In one of the most seismically active areas on earth, water boils and bubbles in pools, and cascades into Hot Creek in the eastern Sierra. Whitish minerals line some pools, looking as cool and blue as a backyard oasis. Steam hovers and floats. Geysers explode, some as high as 6 feet.
Meandering through an 8-mile gorge in Long Valley Caldera, Hot Creek teams with trout and tiny fish that hide under abundant algae colored vibrant green, red, yellow, brown. Long tendrils of emerald grasses wave in currents. A primordial palette of life.
Long Valley Caldera is part of the Mono-Inyo volcanic chain, a landscape of craters that extends north to Mono Lake. Tired skiers used to enjoy the geothermal waters about 15 minutes east of Mammoth Mountain resort. The creek had a reputation as a go-to natural spa in the 1970s. But geology of the area began to change. By 2006, the natural hot springs could heat up from 86 degrees to 199 degrees in seconds. People were burned, and the area was closed for bathing.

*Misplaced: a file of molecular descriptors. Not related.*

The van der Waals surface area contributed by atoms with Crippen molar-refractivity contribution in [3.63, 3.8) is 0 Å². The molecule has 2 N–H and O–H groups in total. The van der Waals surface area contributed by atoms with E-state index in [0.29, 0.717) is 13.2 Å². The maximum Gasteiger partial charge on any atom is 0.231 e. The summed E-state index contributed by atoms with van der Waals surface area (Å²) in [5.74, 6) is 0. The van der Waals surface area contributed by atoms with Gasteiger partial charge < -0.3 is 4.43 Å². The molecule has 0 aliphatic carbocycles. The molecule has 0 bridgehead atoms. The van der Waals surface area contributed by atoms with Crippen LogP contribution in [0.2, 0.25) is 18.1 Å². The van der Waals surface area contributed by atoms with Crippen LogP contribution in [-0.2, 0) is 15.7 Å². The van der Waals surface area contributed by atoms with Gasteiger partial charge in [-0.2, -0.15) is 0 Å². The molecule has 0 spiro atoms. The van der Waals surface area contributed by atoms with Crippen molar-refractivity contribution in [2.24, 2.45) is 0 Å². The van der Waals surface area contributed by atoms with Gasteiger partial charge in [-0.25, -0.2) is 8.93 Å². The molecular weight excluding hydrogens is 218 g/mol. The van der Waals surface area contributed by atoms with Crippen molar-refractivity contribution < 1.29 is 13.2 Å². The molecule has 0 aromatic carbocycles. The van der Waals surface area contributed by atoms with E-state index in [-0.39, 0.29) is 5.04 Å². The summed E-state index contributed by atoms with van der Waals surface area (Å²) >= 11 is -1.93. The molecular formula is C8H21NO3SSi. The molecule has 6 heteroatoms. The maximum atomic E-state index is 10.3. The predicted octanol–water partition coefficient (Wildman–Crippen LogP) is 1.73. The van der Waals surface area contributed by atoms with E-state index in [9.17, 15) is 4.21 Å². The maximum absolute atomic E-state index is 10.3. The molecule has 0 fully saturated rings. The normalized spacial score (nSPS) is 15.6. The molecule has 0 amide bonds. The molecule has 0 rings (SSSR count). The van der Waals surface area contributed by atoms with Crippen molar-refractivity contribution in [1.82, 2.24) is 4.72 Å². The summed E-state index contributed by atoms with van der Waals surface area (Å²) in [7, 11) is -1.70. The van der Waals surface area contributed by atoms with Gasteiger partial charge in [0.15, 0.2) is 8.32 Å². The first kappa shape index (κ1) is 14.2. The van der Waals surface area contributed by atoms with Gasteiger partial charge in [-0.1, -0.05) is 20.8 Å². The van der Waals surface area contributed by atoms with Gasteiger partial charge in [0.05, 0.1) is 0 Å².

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A scientist who works with the Volcanic Hazard Program says that activity is now more vigorous in Hot Creek Gorge. The bubbling pools, geysers, steam and colorful algae evoke the image of an immense caldron boiling a brew of scary and mysterious elements.